The Magic of Batanes Isles
La Isla Magazine, July 2010 Cover Story
Written by Anton Diaz
Photos by George Tapan

Read First: The Magic of Batanes Isles (Part 1 of 2)

Sabtang Island

Chamantad Viewpoint, Sabtang Island
.  Photo by
George Tapan.

Sabtang Island is 30-45 minutes away from Batan Island via a
falowa ride. The falowa is a U-haul boat designed with no balancing beam called
katig, so that it can freely dance with
the waves. Between Batan and Sabtang is the channel where the Pacific Ocean and
the South China Sea meet. In this channel, you can see the waves flowing in
different directions, and this is where most people get seasick with the
falowa’s rocking motion.

Once you arrive in Sabtang and see the heritage towns of
Savidug and Chavayan, you will realize that bearing with the rocky falowa trip
was worth it. These two areas are the remaining coastal towns composed
predominantly of the stone houses Batanes is known for. The houses have walls
that are made from stones bonded with lime and their roofs are made from cogon.
These towns are next in line for inclusion in the UNESCO World Heritage List in
the Philippines.

Valugan bay boulder beach, one of the favorite spots around the island
.  Photo by
George Tapan.

Chavayan is the most loved heritage town of all, not only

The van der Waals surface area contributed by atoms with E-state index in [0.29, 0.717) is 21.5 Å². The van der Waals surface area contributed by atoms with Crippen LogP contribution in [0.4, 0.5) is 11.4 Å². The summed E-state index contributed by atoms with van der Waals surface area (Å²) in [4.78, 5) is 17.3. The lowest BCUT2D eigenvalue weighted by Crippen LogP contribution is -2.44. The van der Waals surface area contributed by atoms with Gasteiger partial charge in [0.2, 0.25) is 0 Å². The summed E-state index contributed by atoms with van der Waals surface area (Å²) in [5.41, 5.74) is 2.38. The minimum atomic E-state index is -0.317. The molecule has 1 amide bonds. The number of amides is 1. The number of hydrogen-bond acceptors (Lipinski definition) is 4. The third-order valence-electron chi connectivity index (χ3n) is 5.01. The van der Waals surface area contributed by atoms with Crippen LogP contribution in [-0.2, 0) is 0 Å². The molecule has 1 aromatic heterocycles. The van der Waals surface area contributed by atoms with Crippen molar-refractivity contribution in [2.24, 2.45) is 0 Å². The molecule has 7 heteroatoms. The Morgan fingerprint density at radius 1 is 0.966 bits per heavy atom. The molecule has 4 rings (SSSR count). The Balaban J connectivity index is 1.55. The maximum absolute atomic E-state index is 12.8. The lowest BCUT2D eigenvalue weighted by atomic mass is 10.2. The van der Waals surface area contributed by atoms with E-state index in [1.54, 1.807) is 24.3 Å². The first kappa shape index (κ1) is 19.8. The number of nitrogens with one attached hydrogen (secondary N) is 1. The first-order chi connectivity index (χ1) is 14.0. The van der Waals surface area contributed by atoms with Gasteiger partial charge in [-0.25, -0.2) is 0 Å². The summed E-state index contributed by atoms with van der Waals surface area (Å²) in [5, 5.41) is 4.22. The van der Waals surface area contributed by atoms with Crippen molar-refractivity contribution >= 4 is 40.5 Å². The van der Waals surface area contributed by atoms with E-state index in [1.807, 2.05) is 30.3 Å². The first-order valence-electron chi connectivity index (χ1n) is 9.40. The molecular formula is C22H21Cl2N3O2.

because of the intact stone houses but also because of the cute kids with anime
eyes, and the vakul (traditional
headdress used for planting root crop) weaving community.

In between the towns of Savidug and Chavayan is the
Chamantad viewpoint, which can literally take your breath away. Some people
remark that the grassland, mountain and seascape view remind them of Ireland.
Most just appreciate the view in silence – in awe of the grandeur of Nature’s
beauty and God’s creation.

You can end your day trip to Sabtang with an authentic
Ivatan fresh seafood lunch along the beach. A simple serving of the fresh catch
of the day, together with either lobsters or coconut crabs, will make the meal
quite memorable. The beach is now more famous because of the natural arc
formation found there (as shown in the movie, Batanes). After lunch, some people lie down for siesta along
the beach or take a dip in the waters for a while. It is a bit rocky, though,
because of the coral base.

 Itbayat Island

Batanes Hedgerows
.  Photo by
George Tapan.

Itbayat is the biggest of all the islands. Some say that it
was the first to be inhabited and 
it was made from corals that were pushed up from the sea. That could
explain why there are no beaches there. Instead, Itbayat is home to magnificent
cliffs and rock formations.

To get there from Batan, you can ride a bigger falowa (compared
to the ones traveling to Sabtang). The trip can take around 3 hours and the
waves encountered are much bigger. If you sit on the roof of the falowa, you
will literally see the boat swaying almost 95 degrees from side to side. The
boatmen give out plastic bags before traveling (so I guess getting seasick on
the trip is already normal). The prime seats are those located beside the
window so that you can still look out and see the horizon to avoid dizziness –
or you can easily throw up into the sea.

Most Ivatans are fisherfolk by occupation. One of the
popular ways they fish is they tie a long fish line in the falowa and then put